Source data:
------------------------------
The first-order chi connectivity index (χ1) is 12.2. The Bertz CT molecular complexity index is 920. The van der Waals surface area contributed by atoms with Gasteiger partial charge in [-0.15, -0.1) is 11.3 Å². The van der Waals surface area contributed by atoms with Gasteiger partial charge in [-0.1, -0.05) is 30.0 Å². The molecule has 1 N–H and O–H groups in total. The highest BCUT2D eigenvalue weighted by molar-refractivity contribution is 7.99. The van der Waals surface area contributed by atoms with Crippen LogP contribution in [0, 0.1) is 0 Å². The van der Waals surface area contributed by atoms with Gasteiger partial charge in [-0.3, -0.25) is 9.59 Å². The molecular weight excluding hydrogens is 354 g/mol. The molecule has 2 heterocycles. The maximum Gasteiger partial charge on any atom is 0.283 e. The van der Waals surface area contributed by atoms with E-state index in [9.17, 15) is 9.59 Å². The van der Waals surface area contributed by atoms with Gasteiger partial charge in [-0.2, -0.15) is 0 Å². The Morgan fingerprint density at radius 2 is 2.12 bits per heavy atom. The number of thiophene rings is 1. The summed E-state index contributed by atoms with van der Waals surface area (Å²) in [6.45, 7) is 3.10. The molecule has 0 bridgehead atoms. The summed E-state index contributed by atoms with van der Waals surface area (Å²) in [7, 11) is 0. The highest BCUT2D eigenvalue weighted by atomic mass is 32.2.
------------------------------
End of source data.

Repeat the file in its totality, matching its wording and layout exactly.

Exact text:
The first-order chi connectivity index (χ1) is 12.2. The Bertz CT molecular complexity index is 920. The van der Waals surface area contributed by atoms with Gasteiger partial charge in [-0.15, -0.1) is 11.3 Å². The van der Waals surface area contributed by atoms with Gasteiger partial charge in [-0.1, -0.05) is 30.0 Å². The molecule has 1 N–H and O–H groups in total. The highest BCUT2D eigenvalue weighted by molar-refractivity contribution is 7.99. The van der Waals surface area contributed by atoms with Crippen LogP contribution in [0, 0.1) is 0 Å². The van der Waals surface area contributed by atoms with Gasteiger partial charge in [-0.3, -0.25) is 9.59 Å². The molecular weight excluding hydrogens is 354 g/mol. The molecule has 2 heterocycles. The maximum Gasteiger partial charge on any atom is 0.283 e. The van der Waals surface area contributed by atoms with E-state index in [9.17, 15) is 9.59 Å². The van der Waals surface area contributed by atoms with Gasteiger partial charge in [-0.2, -0.15) is 0 Å². The Morgan fingerprint density at radius 2 is 2.12 bits per heavy atom. The number of thiophene rings is 1. The summed E-state index contributed by atoms with van der Waals surface area (Å²) in [6.45, 7) is 3.10. The molecule has 0 bridgehead atoms. The summed E-state index contributed by atoms with van der Waals surface area (Å²) in [7, 11) is 0. The highest BCUT2D eigenvalue weighted by atomic mass is 32.2.